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Citrakayah

Pieces, Part One

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Clouds covered the stars and the new moon. It was far too dark a night even for the two fox spirits to be awake, but neither could sleep after what they'd heard had happened. Saroush sat on the ground, his tails curled around his haunches. His posture might've deceived Behrouz into thinking he was calm, but the other spirit could see the tension throughout his body.

Behrouz, for his part, was pacing back and forth, hackles raised. The way he was going, he would be wearing a trail through the grass before long. "I can't believe she actually did it," he said, not for the first time that night.

"I know," Saroush answered. His voice was carefully neutral.

"I mean, how incompetent do the guards have to be? They let in a couple random acitan and stand there while they eat the Pharaoh!"

"Behrouz!" He stopped pacing and looked at Saroush. "Breathe. Calm your mind. Getting angry won't change what happened." Behrouz nearly snapped that he could tell Saroush was just hiding it better–but he didn't. Saroush was right; he couldn't let anger cloud his thoughts.

Behrouz sat down across from Saroush and closed his eyes for a few moments, taking deep breaths. For several long moments, no one spoke. Finally, Behrouz said, "The government will use this against us. They'll see the heretics' hands in this." His voice crackled with anger–but it was suppressed anger.

"And they'll see us as no different, no doubt. I don't think many of the people here ever really have, not yet. We're going to have to change how we work."

"We can't just flee to Aksum!" It couldn't end like this. When they'd fled Mesopotamia, they'd only been able to justify their flight by telling themselves Kemet needed their spiritual guidance as much as the heretics did.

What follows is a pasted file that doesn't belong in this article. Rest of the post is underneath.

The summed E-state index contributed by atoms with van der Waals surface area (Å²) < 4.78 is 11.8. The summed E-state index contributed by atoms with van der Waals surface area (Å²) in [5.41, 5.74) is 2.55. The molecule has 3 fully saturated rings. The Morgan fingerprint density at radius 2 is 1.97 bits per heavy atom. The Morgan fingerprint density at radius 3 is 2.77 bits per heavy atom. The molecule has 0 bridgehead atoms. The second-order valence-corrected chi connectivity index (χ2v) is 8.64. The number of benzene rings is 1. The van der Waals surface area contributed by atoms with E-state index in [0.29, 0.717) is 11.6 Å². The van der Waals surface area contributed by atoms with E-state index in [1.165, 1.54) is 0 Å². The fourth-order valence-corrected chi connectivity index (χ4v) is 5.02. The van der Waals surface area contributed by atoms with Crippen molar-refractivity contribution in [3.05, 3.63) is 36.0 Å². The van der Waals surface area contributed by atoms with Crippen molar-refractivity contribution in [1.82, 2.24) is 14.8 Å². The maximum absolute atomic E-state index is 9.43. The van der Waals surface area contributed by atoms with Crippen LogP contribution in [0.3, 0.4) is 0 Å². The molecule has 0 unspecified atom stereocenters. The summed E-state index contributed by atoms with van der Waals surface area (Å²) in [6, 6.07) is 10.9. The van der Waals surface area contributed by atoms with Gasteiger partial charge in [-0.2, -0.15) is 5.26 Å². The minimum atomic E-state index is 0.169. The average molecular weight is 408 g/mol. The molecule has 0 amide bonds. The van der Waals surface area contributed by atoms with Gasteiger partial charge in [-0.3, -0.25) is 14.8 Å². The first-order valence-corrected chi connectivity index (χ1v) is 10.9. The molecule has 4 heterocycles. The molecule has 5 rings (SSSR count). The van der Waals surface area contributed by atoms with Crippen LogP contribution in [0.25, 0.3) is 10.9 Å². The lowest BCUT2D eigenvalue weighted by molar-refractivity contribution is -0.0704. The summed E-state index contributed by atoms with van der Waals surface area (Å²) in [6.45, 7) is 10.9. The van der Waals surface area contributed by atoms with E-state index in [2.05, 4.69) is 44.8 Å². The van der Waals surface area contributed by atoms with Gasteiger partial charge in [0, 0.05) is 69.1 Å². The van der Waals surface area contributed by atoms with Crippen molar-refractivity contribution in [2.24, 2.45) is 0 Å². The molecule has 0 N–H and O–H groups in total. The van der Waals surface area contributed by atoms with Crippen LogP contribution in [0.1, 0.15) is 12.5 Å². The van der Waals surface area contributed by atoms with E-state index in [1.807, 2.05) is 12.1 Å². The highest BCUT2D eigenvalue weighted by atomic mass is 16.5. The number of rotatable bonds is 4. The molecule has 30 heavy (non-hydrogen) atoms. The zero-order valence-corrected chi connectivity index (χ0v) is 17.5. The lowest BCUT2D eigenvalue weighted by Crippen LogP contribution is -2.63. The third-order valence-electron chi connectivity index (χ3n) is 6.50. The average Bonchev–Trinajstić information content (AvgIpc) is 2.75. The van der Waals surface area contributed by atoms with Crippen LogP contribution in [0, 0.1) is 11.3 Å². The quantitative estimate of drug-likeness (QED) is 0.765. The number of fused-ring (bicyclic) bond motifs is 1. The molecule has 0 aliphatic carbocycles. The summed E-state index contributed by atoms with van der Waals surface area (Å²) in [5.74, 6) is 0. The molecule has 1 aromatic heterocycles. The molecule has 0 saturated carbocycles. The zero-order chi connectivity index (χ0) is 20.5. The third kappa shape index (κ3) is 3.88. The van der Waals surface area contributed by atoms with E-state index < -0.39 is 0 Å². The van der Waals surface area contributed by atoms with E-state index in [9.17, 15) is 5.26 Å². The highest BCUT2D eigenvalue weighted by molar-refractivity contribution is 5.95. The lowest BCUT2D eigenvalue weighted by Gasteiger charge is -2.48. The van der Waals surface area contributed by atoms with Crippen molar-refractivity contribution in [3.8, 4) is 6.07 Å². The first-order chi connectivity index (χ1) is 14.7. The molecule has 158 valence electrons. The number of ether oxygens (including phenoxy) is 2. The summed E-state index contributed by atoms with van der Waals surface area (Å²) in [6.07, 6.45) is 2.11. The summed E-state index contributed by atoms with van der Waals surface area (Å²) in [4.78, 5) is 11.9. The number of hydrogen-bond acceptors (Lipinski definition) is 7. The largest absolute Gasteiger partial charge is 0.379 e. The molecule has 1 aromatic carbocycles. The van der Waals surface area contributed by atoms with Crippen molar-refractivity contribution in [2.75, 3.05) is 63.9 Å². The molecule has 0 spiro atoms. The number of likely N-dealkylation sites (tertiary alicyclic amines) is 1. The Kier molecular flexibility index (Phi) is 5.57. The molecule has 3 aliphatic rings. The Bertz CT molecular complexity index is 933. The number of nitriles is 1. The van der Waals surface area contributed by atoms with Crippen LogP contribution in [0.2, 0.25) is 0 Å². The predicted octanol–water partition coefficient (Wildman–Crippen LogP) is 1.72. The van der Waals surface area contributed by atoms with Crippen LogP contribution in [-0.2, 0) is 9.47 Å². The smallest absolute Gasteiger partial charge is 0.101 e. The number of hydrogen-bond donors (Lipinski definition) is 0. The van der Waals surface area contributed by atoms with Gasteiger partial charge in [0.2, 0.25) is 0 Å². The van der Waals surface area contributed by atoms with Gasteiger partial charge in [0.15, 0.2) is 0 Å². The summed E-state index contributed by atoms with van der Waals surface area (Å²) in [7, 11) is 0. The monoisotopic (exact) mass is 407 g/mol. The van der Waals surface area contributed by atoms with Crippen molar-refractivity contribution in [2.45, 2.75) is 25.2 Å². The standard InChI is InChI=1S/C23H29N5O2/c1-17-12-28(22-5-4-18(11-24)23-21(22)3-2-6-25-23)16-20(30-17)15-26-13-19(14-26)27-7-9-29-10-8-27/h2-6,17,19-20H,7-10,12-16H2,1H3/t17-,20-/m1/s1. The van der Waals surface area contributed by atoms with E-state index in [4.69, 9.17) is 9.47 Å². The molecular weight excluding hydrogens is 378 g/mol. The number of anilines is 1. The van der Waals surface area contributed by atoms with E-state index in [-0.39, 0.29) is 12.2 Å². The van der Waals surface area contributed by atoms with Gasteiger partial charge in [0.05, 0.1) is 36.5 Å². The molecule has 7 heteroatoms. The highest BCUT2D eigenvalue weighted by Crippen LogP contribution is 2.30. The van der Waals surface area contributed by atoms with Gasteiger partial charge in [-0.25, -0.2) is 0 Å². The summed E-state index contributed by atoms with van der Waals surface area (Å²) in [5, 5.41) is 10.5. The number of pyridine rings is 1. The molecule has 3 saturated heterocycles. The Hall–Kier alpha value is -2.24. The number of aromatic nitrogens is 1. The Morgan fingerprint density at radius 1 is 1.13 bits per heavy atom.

The Republic of Aksum didn't. They didn't follow Ahura Mazda or practice nonviolence, but they were at least on the right side of things. Not unlike what they'd heard of the acitan, though Behrouz now found himself wondering what the truth was.

"No. I was thinking that we should reach out to the Nubians. I'm sure they could use our aid, and guidance."

"Had hoped to avoid getting involved in a war when we fled here. We can't fight." None of Mazdak's disciples could. It was why the Sassanids had found it so easy to drive them out… and why they had.

"But we can hide the innocent, and misdirect those who'd hurt them. And we can heal them." Behrouz found himself nodding.

"I know someone who's in the NLF. He doesn't know I know, but he knows me. We can meet him tomorrow."

"Tomorrow," Saroush echoed.




Pob's Tail shuddered as it began the slow ascent from Socotra out of the atmosphere. It wasn't a large craft, only suitable for a single small group–sixty kraqrelk, with a few cold wanderers hibernating in the cargo hold. But the crew was tightly bound; they could handle isolation from their families.

That a few were related didn't hurt.

The treeship was wood, with transparent, slightly iridescent bubbles emerging from among the trunks of giant trees fused together in a rough sphere. Pods holding spatial warping arrays, weapons, and sensors studded the branches. There were no engines–warping space was more than enough to move them with great speed and agility.

Most treeship were larger, but the base Pob's Tail was supplying was tiny. Socotra belonged to Gar-Atuong Okranu by treaty, but that treaty would be null and void if Socotra decided to secede. Everyone involved knew that. Easier if the base was just large enough to act as a repair and supply yard for spaceships.

There was a crackle as the public address system switched on. "Warrust-Rynelk Ngal Intelligence has just sent us a message. The Trewab have stated that they're formally supporting the Kemetics and have threatened 'extreme consequences' if we directly aid the Southern Basin. It's likely we'll have to renegotiate the contract."

A chill spread through the crew. No one was too surprised: The United Trewab Empire had been indirectly supporting empires across the planet ever since the Seventy-Seven Jeweled Anklets became less active in the system, and with the acitan back things would be dire for their client states. Of course they'd seek to keep the Jeweled Anklets out of the conflict.

Still. The news was bad. One of the reasons they'd been contracted to supply the Socotra outpost was so that it could act as a deterrent to anyone invading the Southern Basin or the Republic of Aksum. With the threats from the United Trewab Empire, they could only act against pirates or Sassanids.

And the Trewab would be letting all their client states know that.
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